Abstract Concept Instantiation with Context Relevance Measurement

  • Shengwei Gu School of Computer Engineering and Science, Shanghai University, Shanghai, China and School of Computer and Information Engineering, Chuzhou University, Chuzhou, China https://orcid.org/0000-0003-1003-0185
  • Xiangfeng Luo School of Computer Engineering and Science, Shanghai University, Shanghai, China and Shanghai Institute for Advanced Communication and Data Science, Shanghai University, Shanghai, China
  • Hao Wang School of Computer Engineering and Science, Shanghai University, Shanghai, China and Shanghai Institute for Advanced Communication and Data Science, Shanghai University, Shanghai, China
  • Jing Huang Ant Financial Services Group, Hangzhou, China
  • Subin Huang School of Computer Engineering and Science, Shanghai University, Shanghai, China and School of Computer and Information, Anhui Polytechnic University, Wuhu, China
Keywords: Abstract concept instantiation, contextual constraint, instance ranking

Abstract

In different contexts, one abstract concept (e.g., fruit) may be mapped into different concrete instance sets, which is called abstract concept instantiation. It has been widely applied in many applications, such as web search, intelligent recommendation, etc. However, in most abstract concept instantiation models have the following problems: (1) the neglect of incorrect label and label incompleteness in the category structure on which instance selection relies; (2) the subjective design of instance profile for calculating the relevance between instance and contextual constraint. The above problems lead to false prediction in terms of abstract concept instantiation. To tackle these problems, we proposed a novel model to instantiate the abstract concept. Firstly, to alleviate the incorrect label and remedy label incompleteness in the category structure, an improved random-walk algorithm is proposed, called InstanceRank, which not only utilize the category information, but it also exploits the association information to infer the right instances of an abstract concept. Secondly, for better measuring the relevance between instances and contextual constraint, we learn the proper instance profile from different granularity ones. They are designed based on the surrounding text of the instance. Finally, noise reduction and instance filtering are introduced to further enhance the model performance. Experiments on Chinese food abstract concept set show that the proposed model can effectively reduce false positive and false negative of instantiation results.

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Author Biographies

Shengwei Gu, School of Computer Engineering and Science, Shanghai University, Shanghai, China and School of Computer and Information Engineering, Chuzhou University, Chuzhou, China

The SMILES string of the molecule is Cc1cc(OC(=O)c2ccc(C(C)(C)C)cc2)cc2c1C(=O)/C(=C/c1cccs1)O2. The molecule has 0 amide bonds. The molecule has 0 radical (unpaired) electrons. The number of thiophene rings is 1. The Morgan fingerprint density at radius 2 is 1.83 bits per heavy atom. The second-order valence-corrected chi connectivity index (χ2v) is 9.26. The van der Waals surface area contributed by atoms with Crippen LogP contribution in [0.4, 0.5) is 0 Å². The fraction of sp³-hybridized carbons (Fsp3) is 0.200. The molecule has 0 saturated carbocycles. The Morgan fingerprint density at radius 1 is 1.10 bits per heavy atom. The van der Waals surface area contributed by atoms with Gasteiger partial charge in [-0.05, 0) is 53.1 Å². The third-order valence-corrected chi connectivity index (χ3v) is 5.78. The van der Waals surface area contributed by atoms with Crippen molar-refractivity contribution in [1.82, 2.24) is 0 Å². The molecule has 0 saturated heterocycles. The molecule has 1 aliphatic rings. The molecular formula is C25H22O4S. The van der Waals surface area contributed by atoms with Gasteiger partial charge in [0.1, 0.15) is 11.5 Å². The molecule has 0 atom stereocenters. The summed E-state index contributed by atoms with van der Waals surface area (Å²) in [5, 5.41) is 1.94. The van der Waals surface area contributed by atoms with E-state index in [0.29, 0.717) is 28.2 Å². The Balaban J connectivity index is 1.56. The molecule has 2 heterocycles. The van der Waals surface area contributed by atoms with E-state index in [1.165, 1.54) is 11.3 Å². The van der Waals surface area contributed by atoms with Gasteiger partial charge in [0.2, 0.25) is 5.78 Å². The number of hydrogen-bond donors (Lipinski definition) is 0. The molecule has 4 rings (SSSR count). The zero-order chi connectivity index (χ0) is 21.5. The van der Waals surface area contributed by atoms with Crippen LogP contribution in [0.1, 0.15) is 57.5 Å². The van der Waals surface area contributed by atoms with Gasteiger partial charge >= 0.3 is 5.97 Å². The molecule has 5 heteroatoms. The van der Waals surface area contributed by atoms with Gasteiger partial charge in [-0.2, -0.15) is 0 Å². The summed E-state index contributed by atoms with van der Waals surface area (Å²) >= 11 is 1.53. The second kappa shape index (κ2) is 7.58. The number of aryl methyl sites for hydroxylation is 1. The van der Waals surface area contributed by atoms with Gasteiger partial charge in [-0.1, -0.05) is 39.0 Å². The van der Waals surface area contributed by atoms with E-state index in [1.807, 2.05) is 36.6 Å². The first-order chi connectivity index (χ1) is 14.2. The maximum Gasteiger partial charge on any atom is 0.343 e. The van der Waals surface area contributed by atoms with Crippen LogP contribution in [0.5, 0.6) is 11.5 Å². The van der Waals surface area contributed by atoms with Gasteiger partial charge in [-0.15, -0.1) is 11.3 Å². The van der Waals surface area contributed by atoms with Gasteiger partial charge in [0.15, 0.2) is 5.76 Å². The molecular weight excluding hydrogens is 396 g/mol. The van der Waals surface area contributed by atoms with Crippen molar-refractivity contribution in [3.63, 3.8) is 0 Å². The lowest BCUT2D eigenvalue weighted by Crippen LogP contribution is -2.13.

Shengwei Gu received the master’s degree in School of Mathematics and Computer Science from Nanjing Normal University in 2008, China. Currently, he is pursuing his PhD degree in the School of Computer Engineering and Science, Shanghai University, China. His main research interests include information retrieval and question answering systems.

Xiangfeng Luo, School of Computer Engineering and Science, Shanghai University, Shanghai, China and Shanghai Institute for Advanced Communication and Data Science, Shanghai University, Shanghai, China

Xiangfeng Luo is a professor in the School of Computer Engineering and Science, Shanghai University, China. He received the master’s and PhD degrees from the Hefei University of Technology in 2000 and 2003, respectively. He was a postdoctoral researcher with the China Knowledge Grid Research Group, Institute of Computing Technology (ICT), Chinese Academy of Sciences (CAS), from 2003 to 2005. His main research interests include Web Wisdom, Cognitive Informatics, and Text Understanding. He has authored or co-authored more than 50 publications and his publications have appeared in IEEE Trans. on Automation Science and Engineering, IEEE Trans. on Systems, Man, and Cybernetics-Part C, and IEEE Trans. on Learning Technology, Concurrency and Computation: Practice and Experience, etc. He has served as the Guest Editor of ACM Transactions on Intelligent Systems and Technology, as well as more than 40 PC members of conferences and workshops.

Hao Wang, School of Computer Engineering and Science, Shanghai University, Shanghai, China and Shanghai Institute for Advanced Communication and Data Science, Shanghai University, Shanghai, China

Hao Wang received the PhD degree from Waseda University in 2019, partly supported by Oversea Graduate Student Project of the China Scholarship Council. He is currently an assistant professor of Shanghai University. His research interests include natural language processing, especially machine translation.

Jing Huang, Ant Financial Services Group, Hangzhou, China

Jing Huang received his master’s degree from Nankai University and Boston University in 1995 and 1998, respectively. He is currently working at Ant Financial Services Group, Hangzhou, China. His research interests include data mining and knowledge graph.

Subin Huang, School of Computer Engineering and Science, Shanghai University, Shanghai, China and School of Computer and Information, Anhui Polytechnic University, Wuhu, China

Subin Huang received the master’s degree in School of Computer and Information from Anhui Polytechnic University in 2012, China. Currently, he is pursuing his PhD degree in the School of Computer Engineering and Science, Shanghai University, China. His main research interests include information retrieval, data mining, and knowledge graph.

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Published
2020-09-27
Section
Articles